Friday, November 9, 2007

God the Father

So, here's a confession. In all my twisted dealings with
fundamentalist Christianity; all my raging that I might have to be
silent, but I didn't have to like it; all my adoration for Sophia,
Divine Wisdom, I've never actually had a personal problem the metaphor
of God the Father. Sure, I don't care for the hegemony of said
metaphor, and I have plenty of first hand knowledge of the fucked up
scenarios created by said hegemony – but the image of God as Father
isn't problematic for me, at least not in any way that would be
considered feminist.

It's probably because my own father was not the representative of the
forces of the patriarchy. He's the one who told me that maybe who day
we'd go to a church where they let women have a role. He's the one
who interfered when they started pushing the marriage and children
agenda down the girls' throats before most of us had our periods.
Yes, he had the privilege of being able to stay in the church because
he was male and therefore had a place. He had the privilege to just
be able to disagree but to not be directly affected. But he didn't
represent the patriarchy.

God the Father conjures up a patient being. One who'll let me keep
asking why questions well past my bedtime. One who won't actually
damn me to hell for not accepting much of anything at face value.
This is God who will be pleased if I wander up and demand an answer.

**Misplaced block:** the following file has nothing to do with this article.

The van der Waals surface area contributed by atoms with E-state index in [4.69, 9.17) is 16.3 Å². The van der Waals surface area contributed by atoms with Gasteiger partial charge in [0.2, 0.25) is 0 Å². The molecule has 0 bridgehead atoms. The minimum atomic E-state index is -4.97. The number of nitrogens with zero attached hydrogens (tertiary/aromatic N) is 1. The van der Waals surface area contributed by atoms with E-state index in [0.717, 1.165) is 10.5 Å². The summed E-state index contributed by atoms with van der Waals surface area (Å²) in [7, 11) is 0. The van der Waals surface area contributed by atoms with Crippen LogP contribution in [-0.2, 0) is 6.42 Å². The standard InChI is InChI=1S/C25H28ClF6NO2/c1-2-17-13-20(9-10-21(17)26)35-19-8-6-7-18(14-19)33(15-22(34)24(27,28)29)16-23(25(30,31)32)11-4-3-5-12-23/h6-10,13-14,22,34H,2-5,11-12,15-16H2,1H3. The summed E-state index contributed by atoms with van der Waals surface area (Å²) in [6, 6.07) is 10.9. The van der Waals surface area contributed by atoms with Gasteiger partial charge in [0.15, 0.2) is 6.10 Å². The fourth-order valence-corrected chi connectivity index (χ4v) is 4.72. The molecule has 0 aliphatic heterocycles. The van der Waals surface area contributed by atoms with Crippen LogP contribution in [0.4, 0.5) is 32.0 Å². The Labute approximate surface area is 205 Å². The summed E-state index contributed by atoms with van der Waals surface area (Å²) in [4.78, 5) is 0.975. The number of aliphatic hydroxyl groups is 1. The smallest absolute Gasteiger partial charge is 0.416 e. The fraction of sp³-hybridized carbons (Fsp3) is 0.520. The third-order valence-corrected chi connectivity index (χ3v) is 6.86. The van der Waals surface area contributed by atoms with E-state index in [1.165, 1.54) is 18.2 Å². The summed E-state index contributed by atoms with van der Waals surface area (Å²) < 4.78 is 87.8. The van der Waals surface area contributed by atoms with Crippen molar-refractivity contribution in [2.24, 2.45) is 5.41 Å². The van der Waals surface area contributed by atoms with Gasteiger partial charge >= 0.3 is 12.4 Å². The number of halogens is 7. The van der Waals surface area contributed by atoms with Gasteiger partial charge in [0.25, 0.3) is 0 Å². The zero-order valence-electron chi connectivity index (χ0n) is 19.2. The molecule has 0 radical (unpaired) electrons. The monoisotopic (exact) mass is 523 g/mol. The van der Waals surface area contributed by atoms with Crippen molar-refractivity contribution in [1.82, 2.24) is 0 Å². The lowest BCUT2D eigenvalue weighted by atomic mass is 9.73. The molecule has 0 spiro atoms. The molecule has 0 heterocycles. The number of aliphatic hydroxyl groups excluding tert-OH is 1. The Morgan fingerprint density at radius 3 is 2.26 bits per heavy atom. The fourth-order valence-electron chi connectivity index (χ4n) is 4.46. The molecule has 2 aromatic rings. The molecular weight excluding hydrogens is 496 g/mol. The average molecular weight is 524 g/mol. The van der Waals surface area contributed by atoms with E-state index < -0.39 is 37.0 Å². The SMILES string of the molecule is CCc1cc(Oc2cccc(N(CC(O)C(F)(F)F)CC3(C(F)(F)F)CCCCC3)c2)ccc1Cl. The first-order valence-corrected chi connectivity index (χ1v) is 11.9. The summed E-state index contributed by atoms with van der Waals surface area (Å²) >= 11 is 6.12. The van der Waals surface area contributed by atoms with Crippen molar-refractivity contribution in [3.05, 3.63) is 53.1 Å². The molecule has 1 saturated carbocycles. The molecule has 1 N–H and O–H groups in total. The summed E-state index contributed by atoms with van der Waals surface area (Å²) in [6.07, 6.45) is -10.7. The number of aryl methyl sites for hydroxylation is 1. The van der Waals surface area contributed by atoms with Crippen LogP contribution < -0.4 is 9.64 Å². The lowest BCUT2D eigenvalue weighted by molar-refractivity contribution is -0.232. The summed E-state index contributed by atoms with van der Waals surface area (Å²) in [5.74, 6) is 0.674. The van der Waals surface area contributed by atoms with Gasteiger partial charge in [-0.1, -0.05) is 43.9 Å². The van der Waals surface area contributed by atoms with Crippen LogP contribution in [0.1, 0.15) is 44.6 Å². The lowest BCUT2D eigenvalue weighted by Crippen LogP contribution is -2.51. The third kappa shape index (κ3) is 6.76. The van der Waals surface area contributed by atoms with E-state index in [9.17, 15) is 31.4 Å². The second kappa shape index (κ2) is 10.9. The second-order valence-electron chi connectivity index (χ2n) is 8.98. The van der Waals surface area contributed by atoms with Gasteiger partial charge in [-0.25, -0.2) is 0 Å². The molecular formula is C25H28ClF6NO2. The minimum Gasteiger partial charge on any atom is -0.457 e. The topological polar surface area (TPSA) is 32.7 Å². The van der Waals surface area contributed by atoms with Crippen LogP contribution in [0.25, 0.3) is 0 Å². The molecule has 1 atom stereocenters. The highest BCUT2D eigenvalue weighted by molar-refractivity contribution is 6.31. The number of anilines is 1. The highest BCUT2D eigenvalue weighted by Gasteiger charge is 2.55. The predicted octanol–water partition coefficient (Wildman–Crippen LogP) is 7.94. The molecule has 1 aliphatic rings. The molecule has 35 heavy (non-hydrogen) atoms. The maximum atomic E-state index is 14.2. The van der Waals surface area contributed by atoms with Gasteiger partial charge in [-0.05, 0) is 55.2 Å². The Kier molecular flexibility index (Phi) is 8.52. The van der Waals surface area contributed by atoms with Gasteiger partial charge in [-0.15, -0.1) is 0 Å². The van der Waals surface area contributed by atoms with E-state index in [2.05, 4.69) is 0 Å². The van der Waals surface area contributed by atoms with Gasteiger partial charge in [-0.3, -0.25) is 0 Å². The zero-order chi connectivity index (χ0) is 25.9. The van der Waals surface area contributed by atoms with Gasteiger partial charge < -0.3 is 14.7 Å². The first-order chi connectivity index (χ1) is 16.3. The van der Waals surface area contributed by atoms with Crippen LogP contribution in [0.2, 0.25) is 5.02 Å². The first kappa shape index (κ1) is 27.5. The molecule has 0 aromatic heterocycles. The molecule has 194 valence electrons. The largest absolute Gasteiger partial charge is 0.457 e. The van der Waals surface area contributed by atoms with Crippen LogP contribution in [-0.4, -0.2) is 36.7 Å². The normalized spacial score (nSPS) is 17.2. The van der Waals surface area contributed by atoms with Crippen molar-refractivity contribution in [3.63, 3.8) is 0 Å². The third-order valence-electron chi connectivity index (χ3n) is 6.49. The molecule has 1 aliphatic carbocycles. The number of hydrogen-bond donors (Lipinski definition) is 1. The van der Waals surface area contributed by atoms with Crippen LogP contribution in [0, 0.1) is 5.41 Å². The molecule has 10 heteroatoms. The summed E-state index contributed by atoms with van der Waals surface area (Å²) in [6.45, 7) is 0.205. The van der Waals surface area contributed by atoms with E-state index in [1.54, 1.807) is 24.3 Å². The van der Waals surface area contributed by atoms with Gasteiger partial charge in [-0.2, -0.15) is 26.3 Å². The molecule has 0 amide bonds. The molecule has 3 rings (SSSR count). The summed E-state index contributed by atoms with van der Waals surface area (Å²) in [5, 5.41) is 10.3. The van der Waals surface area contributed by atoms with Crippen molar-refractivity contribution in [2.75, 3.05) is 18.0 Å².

Someone who's a refuge from all the people trying to shove me into one
box or another. God the Father is the kind face of the Divine in my
personal theology land. If I don't use the image that much it's
because it's painful. My father is both the reason why I can think of
God as Father, and his absence makes it almost too painful to draw on
that image.

I don't believe that any one image of the Divine should have a
hegemony. I believe that there are an infinite number of legitimate
images of the Divine. And I think they're highly personal.

This feminist theologian doesn't need a God the Mother image. The
closest I can get is an appreciation of Kali, but it's her ferocity I
adore, not so much her mothering aspects. Sophia is my Lady, not my
Divine Mother. Again, I can intellectually understand the appeal,
but at a personal level God the Mother is just not useful for me.

There. My confession.


Dw3t-Hthr said...

Everything I know about mothering -- nurturing parenting and all that stuff -- I learned from my father.

WordK said...

My father was the one who didn't blow things out of proportion.

My 'net access has been a bit limited, but I've been following your posts, and I've been keeping you mind lately.

Dw3t-Hthr said...

I do appreciate.

This whole going into therapy thing seems to have a lot to do with 'bleeding all over the internet', alas.